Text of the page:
Establishing and maintaining friendships can have a significant impact on your overall health and well-being, however, it’s not always easy to build or maintain friendships when you carry an active mental health disorder. Having good friendships can be very good for your health. Friends can help you celebrate good times, provide support during bad times, help you focus in on what is truly important, help with reducing anxiety, and stabilizing mood.

Healthy friendships can also limit the likelihood of self-isolating, prevent loneliness and feelings of abandonment, and give those suffering from mental illness the love and companionship they desperately need to stay or manage a mental health crisis. When it comes to friendships, quality counts more than quantity. While it’s good to cultivate a diverse network of friends and acquaintances, you may also want to nurture a few truly close friends who will be there for you through both sunshine and stormy weather.

Unfortunately, as we age and mature it often becomes increasingly challenging to establish and maintain true and authentic friendships. Like most things in life friendships often take a back seat to other priorities, such as romantic relationships, work, caring for children, or caring for aging parents. Realistically, even when there are no mental health issues involved a lot of friendships will end as some friends grow apart due to changes in their life, career, or interests. Developing and maintaining good friendships takes effort. The enjoyment and comfort friendship can provide, however, makes the investment worthwhile.

5 Benefits of Healthy Friendships Include:

  • Regulation or stabilization of moods
  • Increased the sufferers sense of belonging and purpose
  • Help with the reduction of anxious feelings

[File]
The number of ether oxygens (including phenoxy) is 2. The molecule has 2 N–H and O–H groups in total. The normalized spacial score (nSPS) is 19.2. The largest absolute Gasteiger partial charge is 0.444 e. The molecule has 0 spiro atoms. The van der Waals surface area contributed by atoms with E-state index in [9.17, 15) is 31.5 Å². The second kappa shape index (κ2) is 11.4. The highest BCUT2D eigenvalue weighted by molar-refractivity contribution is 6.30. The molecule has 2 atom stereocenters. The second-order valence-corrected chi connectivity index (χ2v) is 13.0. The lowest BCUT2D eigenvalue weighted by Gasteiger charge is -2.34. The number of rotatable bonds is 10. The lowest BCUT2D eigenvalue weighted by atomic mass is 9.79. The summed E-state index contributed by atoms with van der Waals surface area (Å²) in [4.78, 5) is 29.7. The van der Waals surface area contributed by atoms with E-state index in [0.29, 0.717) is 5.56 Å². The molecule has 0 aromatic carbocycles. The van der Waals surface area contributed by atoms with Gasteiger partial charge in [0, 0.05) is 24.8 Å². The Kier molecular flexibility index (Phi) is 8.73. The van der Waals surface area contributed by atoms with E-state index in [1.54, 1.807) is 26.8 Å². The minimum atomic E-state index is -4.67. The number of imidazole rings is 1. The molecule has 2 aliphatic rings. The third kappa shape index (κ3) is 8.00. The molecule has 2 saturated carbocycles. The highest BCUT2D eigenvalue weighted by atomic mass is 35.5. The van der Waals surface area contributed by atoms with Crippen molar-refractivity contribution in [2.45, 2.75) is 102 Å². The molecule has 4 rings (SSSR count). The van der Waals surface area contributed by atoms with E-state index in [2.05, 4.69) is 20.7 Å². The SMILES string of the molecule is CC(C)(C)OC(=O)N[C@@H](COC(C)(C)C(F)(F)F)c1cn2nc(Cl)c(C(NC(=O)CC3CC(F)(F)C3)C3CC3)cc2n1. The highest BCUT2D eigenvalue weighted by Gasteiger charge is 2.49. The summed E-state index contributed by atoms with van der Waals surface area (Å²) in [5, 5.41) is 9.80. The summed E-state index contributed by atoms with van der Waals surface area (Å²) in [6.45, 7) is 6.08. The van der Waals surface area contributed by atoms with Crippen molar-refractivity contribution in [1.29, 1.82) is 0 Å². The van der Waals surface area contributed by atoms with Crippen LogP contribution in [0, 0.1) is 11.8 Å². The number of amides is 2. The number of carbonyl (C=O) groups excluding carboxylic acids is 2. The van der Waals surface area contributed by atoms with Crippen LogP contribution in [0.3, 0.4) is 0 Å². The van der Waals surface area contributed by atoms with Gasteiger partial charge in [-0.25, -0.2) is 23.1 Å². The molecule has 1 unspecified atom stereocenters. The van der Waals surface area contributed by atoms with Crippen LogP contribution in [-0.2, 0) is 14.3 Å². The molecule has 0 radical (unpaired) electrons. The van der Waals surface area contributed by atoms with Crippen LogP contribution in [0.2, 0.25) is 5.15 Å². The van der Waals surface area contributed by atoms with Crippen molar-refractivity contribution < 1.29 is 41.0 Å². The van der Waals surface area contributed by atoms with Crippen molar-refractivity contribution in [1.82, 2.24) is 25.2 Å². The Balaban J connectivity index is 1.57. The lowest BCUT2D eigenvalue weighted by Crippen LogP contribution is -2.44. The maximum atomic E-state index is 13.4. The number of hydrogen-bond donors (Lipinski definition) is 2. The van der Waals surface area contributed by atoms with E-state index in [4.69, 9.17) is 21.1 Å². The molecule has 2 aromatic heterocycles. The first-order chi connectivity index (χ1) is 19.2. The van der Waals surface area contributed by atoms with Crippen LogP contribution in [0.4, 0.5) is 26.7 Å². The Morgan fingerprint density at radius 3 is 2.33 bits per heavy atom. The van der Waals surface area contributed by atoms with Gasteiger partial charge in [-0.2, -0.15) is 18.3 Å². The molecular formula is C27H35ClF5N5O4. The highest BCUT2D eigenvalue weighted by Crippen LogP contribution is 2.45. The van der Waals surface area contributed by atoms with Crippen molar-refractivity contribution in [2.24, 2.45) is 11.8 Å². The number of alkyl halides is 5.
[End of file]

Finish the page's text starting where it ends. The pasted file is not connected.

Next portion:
• Improve confidence, self-esteem, and self-worth
  • Help the sufferer cope with significant life changes such as the death of a loved one, divorce or other relationship issues, trauma, etc.
  • Help the sufferer cope with significant life changes such as the death of a loved one, divorce or other relationship issues, trauma, etc.

When someone has a mental health disorder or are experiencing a mental health crisis, it is important to try to keep friendships going, even though people with mental health problems often want to see their friends less than usual. A lot of people with mental health disorders self-isolate from friends and family once they become actively symptomatic.

Healthy friendship can play a key role in helping someone live with or recover from a mental health disorder and overcome both the isolation and challenges that often comes with it. It’s natural to feel overwhelmed when a friend becomes actively symptomatic, prompting us to want to give up on our friend and the friendship, however, as difficult as it may be to support them through the crisis it may be well worth it for you as well as those suffering. Many people who do manage to keep their friendship going in spite of the challenges feel that the quality of the relationship had become stronger as a result.